Diving South Africa's Sardine Run

The Sardine Run is a truly incredible spectacle, attracting dolphins, whales, sharks – and divers including Tony Baskeyfield.

BBC Wildlife Magazine, January 2014
© Tony Baskeyfield


Every year, between May and July, the greatest migration on Earth takes place off South Africa’s eastern coast.

Billions of sardines leave their cold-water home in South Africa’s temperate seas and travel north into subtropical waters.

Following the shoals are dolphins, game fish, sharks and birds, and this super-army corrals them into catchable bait balls, where a feeding frenzy takes place.

And in pursuit of the predators are TV crews, divers and photographers who are all hoping for the thrill of a lifetime – and last year, I was one of them.

We set off from East London, on South Africa’s Eastern Cape, and quickly spotted some killer whales, which we followed for about 30 minutes. But the orcas weren’t after sardines, so we left them in search of the real thing.

After a few false starts, a couple of days later we found a giant pod of more than 1,000 dolphins and then a large flock of cape gannets diving into the water. Sharks were cruising close by, their fins breaking the surface. This 
was it – the Sardine Run.

Making a splash

We changed into our diving gear and dropped into the water. Once submerged, I heard the thuds of gannets hitting the surface and watched their bubble trails as they plunged to a depth of about 5m to catch fish.

Though they were swerving to avoid me, I was still hit on the head and hand in quick succession. This was starting to become unpleasant.

Next, a dusky shark moved in. It turned on its side, opened its mouth and grabbed a swathe of sardines. After it had finished, all that was left were thousands of shimmering scales.

We had to be careful – the species is known for harassing divers. One swam straight into me and bumped my camera, and while I whooped with excitement, visibility was less than 4m.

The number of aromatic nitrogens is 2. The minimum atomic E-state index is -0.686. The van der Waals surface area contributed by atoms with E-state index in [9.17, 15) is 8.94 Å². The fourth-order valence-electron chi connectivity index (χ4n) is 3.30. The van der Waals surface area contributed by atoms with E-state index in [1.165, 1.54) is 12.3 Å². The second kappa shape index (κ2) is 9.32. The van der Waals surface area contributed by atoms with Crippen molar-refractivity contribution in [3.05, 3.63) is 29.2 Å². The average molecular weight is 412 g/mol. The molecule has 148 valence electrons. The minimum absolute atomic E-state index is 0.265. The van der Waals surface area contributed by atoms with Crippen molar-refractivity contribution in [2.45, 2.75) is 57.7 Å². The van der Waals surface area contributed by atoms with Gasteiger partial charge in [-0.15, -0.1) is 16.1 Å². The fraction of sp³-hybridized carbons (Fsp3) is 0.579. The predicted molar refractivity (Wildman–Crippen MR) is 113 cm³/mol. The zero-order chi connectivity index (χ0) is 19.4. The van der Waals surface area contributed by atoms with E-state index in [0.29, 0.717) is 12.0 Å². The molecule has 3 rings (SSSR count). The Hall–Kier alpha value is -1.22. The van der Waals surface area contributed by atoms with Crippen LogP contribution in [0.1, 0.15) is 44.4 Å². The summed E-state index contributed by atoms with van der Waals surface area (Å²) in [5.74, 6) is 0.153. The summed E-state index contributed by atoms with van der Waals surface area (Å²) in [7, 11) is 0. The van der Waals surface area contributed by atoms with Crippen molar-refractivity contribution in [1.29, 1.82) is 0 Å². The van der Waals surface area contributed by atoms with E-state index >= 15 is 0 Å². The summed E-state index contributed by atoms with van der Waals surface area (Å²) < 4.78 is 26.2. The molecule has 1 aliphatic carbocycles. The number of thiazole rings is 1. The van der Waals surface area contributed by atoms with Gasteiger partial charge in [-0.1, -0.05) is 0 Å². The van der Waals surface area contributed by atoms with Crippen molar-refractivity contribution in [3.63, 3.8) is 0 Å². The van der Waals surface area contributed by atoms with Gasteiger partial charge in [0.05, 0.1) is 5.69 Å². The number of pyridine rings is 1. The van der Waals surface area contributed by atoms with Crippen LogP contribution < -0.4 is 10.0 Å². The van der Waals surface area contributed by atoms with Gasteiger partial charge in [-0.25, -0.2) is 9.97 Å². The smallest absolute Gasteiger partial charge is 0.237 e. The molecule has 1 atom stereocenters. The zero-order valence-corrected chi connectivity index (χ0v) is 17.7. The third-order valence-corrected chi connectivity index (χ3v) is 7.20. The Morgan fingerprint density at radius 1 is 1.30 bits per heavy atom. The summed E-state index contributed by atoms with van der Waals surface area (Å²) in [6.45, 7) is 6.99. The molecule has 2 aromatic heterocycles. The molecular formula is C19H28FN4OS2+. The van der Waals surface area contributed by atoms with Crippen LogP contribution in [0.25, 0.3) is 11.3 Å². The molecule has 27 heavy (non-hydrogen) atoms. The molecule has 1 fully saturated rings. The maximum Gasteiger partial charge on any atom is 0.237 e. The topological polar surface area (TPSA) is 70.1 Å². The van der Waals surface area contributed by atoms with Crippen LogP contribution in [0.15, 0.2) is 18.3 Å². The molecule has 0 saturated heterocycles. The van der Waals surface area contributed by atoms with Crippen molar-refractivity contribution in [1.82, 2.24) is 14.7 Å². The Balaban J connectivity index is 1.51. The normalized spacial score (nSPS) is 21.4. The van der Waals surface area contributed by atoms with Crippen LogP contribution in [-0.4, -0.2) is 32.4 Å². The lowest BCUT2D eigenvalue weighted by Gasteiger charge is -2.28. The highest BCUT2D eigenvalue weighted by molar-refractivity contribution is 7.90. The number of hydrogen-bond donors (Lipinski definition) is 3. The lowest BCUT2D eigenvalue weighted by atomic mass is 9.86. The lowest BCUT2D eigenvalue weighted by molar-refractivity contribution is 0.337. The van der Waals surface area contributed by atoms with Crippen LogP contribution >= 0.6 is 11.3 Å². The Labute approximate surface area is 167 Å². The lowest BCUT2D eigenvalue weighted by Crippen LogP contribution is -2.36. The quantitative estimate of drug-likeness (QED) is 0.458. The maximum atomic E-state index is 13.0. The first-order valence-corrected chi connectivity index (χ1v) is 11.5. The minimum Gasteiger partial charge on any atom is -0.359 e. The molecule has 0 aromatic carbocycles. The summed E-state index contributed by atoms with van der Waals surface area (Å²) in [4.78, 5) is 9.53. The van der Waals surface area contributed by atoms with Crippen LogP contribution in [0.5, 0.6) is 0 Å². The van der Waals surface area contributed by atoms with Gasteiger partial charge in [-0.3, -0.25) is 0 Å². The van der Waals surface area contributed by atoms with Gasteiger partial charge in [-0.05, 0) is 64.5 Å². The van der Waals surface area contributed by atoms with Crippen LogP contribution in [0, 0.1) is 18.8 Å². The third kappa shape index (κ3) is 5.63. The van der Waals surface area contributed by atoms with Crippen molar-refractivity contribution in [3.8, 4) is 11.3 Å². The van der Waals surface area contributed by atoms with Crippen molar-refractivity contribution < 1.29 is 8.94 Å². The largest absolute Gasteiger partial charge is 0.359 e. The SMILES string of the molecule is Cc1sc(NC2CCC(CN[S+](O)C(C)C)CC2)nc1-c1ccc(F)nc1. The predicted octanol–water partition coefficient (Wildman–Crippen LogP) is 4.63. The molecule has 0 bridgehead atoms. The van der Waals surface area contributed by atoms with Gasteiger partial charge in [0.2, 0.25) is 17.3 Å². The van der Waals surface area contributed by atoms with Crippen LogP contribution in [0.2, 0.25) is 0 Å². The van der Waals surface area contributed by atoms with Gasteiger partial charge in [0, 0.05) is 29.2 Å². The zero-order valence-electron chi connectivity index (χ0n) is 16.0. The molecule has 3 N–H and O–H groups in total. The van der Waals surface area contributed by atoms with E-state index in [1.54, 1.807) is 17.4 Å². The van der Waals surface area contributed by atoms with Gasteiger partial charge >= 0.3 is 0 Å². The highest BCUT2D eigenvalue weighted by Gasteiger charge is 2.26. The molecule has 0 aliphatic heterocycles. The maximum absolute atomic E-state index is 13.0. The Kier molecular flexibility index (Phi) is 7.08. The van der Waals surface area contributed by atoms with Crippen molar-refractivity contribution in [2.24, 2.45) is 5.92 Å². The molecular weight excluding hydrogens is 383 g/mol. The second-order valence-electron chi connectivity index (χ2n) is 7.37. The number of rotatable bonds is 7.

I didn’t want a shark to mistake me for 
a sardine shoal and sink its teeth in.

One dusky, in particular, was getting frustrated. It started biting at another diver’s fins and got tangled up in his camera lanyard. No one was hurt, 
but we definitely got the message.

It wasn’t just sharks that we had to be wary of. These sardine gatherings attract whales, too, with Bryde’s whales the most likely visitors. They don’t carry the menace of a shark, but their mouths are big enough to swallow a diver whole. And I wasn’t 
keen on becoming a 21st-century Jonah.

No whales showed up that afternoon, but a few days later we came across a group of humpbacks and soon they were everywhere.

After assessing the situation, we got into the water. But despite the care we were taking, I still had a near miss.

Out of nowhere I saw a bulge on the surface and felt the huge pressure wave 
in front of an approaching whale. The animal swept 
past, and I had to duck my head to 
avoid being hit by its tail.

Some humpbacks had groups of common dolphins riding these pressure waves and getting a free lift. Another one came incredibly close to us, and a different group of divers narrowly avoided being swatted by its huge fluke.

Getting into the water when a feeding frenzy is underway is the most exciting 
and terrifying thing I’ve ever done. So 
I’ll definitely be going again in 2014.

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